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staff in medical gear speak to people in a parked car, a sign reads: 'Switch car engine off when parked in bays or when waiting'.
Photograph: Alannah MaherSummer Hill's Covid-19 drive through testing centre.

I got tested for Covid-19 at a drive-through testing centre. This is what it was like

Just another day in 2020.

Alannah Maher

As is bound to happen at this time of year, I started experiencing cold and flu-like symptoms last week. It started with feeling really rundown and tired, which at first I put down to the return of my busy social life (albeit in a physically distanced form) on top of my ongoing work commitments. But I soon realised I was properly sick when I began to feel congested, headache-y and stuffy-nosed. 

I took to dosing up on cold and flu pills and cocooning on the couch to binge-watch some TV while I waited it out. I monitored my symptoms and noted that I wasn’t experiencing the typical telltale signs of Covid-19 – fever, dry cough or shortness of breath – although I was feeling the other main symptom: tiredness. 

I decided to try and wait it out in my blanket cocoon for a few days. Having a new flatmate and a new partner in my life (iso has been eventful, you guys) I didn’t want to risk spreading anything. I was wary of the steadily rising cases we’re currently seeing in Victoria. On this side of the border, NSW Health has advised that anyone with the slightest flu-like symptoms should get tested, in an effort to clamp down on community transmission. 

When I woke up on Monday morning feeling awful after laying low all weekend, I knew it was time to get tested. So I took the day off work(ing from home), and being that I don’t own a car, I put on my best virtual puppy dog eyes and asked my best friend to take me to a drive-through testing centre (we had already seen each other around the time I started feeling unwell). She agreed (her job was made redundant in the great wave of Covid-related lay-offs, so she has plenty of time on her hands). 

I googled my nearest testing centre and located one in Summer Hill (you can find yours at, and within the hour we pulled into a queue of cars (no bookings required), stayed in the vehicle and awaited staff instructions as advised on the website. We waited maybe 45 minutes to an hour in the line, with an authoritative-looking man in a yellow vest waving the cars along. We spotted a mobile dog washing van and a maroon panel van with leopard-print curtains also in the line (this felt important to mention). The testing section was under cover, with staff in medical garb with clipboards and equipment.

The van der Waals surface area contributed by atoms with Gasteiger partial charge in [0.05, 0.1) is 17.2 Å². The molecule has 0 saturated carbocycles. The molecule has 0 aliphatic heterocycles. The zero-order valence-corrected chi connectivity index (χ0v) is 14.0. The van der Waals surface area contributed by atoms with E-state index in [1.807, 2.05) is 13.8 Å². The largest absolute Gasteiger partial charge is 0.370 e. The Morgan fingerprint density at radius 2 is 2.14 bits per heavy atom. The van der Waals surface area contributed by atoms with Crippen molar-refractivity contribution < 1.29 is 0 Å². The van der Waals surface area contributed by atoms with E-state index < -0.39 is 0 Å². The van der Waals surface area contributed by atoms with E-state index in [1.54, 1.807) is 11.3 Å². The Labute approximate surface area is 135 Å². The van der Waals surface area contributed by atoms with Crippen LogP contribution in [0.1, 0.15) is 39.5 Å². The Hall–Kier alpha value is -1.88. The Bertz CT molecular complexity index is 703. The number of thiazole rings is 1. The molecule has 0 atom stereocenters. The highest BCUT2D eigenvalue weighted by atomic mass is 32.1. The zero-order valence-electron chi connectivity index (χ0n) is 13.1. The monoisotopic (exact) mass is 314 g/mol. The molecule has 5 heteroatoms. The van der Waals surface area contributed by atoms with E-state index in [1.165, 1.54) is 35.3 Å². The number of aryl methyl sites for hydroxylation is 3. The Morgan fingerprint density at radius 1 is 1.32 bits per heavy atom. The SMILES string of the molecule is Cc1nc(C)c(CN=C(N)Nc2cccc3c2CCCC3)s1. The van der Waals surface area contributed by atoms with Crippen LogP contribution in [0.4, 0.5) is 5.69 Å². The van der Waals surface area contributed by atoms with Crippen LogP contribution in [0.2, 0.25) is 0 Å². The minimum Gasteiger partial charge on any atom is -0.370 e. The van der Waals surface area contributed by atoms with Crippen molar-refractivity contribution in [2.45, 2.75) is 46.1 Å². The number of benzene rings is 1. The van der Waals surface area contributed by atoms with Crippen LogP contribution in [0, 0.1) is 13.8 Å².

When we made it to the front, about 3pm, a woman in a face mask and scrubs with glittery rainbow earrings and a stripey rainbow bow in her hair cheerfully greeted us (she told us she was trying to bring some joy to a boring job with her accessories). She asked to see our Medicare cards and went through some questions about symptoms and if we’ve been overseas as she filled out a form on a clipboard.

At the next stop in the line, a different person in medical gear administered the test one by one through our passenger windows. The first swab went down my throat (I had to tilt my head back and say “aaah”, but not poke my tongue out) and the next one went up each of my nostrils (it was uncomfortable but not unbearable, and I had a musty aftertaste in my throat, but I didn’t feel that ‘brain tickle’ I’ve heard about). When we were done we were handed pamphlets with more information (I would have preferred a lollipop) and sent on our way. The entire procedure only took a few minutes.

The following morning I received an email from “slhd-webmaster” that I nearly dismissed as spam with a link and login for “Are My Results Ready?” and details of a NSW Health Pathology text message service which I could opt in to receive. Results are promised within 48 hours, but negatives might take up to 72 hours to be given.

At 9.10pm, about 30 hours after my test, I received an email telling me my results were ready. I eagerly logged into the online platform to see a notice in a green rectangle with the reassuring word ‘NEGATIVE’. Twenty-four minutes later, I received a text message with the same information.

I’m so relieved to have the knowledge that I haven’t been unknowingly creating a new Covid cluster. Getting tested at a drive-through centre is relatively fuss-free and painless, and jamming out in the car is much nicer than sitting in a waiting room. If you have any symptoms or the slightest suspicion that you’ve been exposed to Covid-19, get tested. It is not just what the authorities are telling us to do, it is the responsible thing to do. Don’t be a dick. 

Did you know that things are changing in NSW? Here's 29 important details about the social restrictions changing in NSW from July 1.

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